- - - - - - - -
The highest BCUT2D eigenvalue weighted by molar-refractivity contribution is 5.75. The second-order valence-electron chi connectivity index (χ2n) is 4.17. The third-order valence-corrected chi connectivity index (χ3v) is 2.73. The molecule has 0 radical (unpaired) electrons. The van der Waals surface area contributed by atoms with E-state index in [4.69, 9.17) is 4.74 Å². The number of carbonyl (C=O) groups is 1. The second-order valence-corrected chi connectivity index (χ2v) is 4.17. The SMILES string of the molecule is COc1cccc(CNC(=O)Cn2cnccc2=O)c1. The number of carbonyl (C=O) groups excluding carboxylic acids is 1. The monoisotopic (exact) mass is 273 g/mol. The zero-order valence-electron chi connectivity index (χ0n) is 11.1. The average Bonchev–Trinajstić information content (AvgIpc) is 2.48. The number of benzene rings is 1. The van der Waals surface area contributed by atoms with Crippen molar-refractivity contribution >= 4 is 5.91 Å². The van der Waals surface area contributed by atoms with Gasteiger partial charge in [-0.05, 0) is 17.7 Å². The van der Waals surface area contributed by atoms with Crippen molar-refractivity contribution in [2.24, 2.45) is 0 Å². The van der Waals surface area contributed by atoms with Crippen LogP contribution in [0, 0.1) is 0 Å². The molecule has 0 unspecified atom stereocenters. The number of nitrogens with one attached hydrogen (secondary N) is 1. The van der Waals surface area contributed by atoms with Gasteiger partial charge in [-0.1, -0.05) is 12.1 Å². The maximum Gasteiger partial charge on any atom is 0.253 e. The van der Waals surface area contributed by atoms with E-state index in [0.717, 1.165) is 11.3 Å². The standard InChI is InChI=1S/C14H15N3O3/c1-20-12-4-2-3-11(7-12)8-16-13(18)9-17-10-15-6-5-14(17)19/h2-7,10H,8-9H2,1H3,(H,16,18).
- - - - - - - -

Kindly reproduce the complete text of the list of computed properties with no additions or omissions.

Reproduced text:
The highest BCUT2D eigenvalue weighted by molar-refractivity contribution is 5.75. The second-order valence-electron chi connectivity index (χ2n) is 4.17. The third-order valence-corrected chi connectivity index (χ3v) is 2.73. The molecule has 0 radical (unpaired) electrons. The van der Waals surface area contributed by atoms with E-state index in [4.69, 9.17) is 4.74 Å². The number of carbonyl (C=O) groups is 1. The second-order valence-corrected chi connectivity index (χ2v) is 4.17. The SMILES string of the molecule is COc1cccc(CNC(=O)Cn2cnccc2=O)c1. The number of carbonyl (C=O) groups excluding carboxylic acids is 1. The monoisotopic (exact) mass is 273 g/mol. The zero-order valence-electron chi connectivity index (χ0n) is 11.1. The average Bonchev–Trinajstić information content (AvgIpc) is 2.48. The number of benzene rings is 1. The van der Waals surface area contributed by atoms with Crippen molar-refractivity contribution >= 4 is 5.91 Å². The van der Waals surface area contributed by atoms with Gasteiger partial charge in [-0.05, 0) is 17.7 Å². The van der Waals surface area contributed by atoms with Crippen molar-refractivity contribution in [2.24, 2.45) is 0 Å². The van der Waals surface area contributed by atoms with Crippen LogP contribution in [0, 0.1) is 0 Å². The molecule has 0 unspecified atom stereocenters. The number of nitrogens with one attached hydrogen (secondary N) is 1. The van der Waals surface area contributed by atoms with Gasteiger partial charge in [-0.1, -0.05) is 12.1 Å². The maximum Gasteiger partial charge on any atom is 0.253 e. The van der Waals surface area contributed by atoms with E-state index in [0.717, 1.165) is 11.3 Å². The standard InChI is InChI=1S/C14H15N3O3/c1-20-12-4-2-3-11(7-12)8-16-13(18)9-17-10-15-6-5-14(17)19/h2-7,10H,8-9H2,1H3,(H,16,18).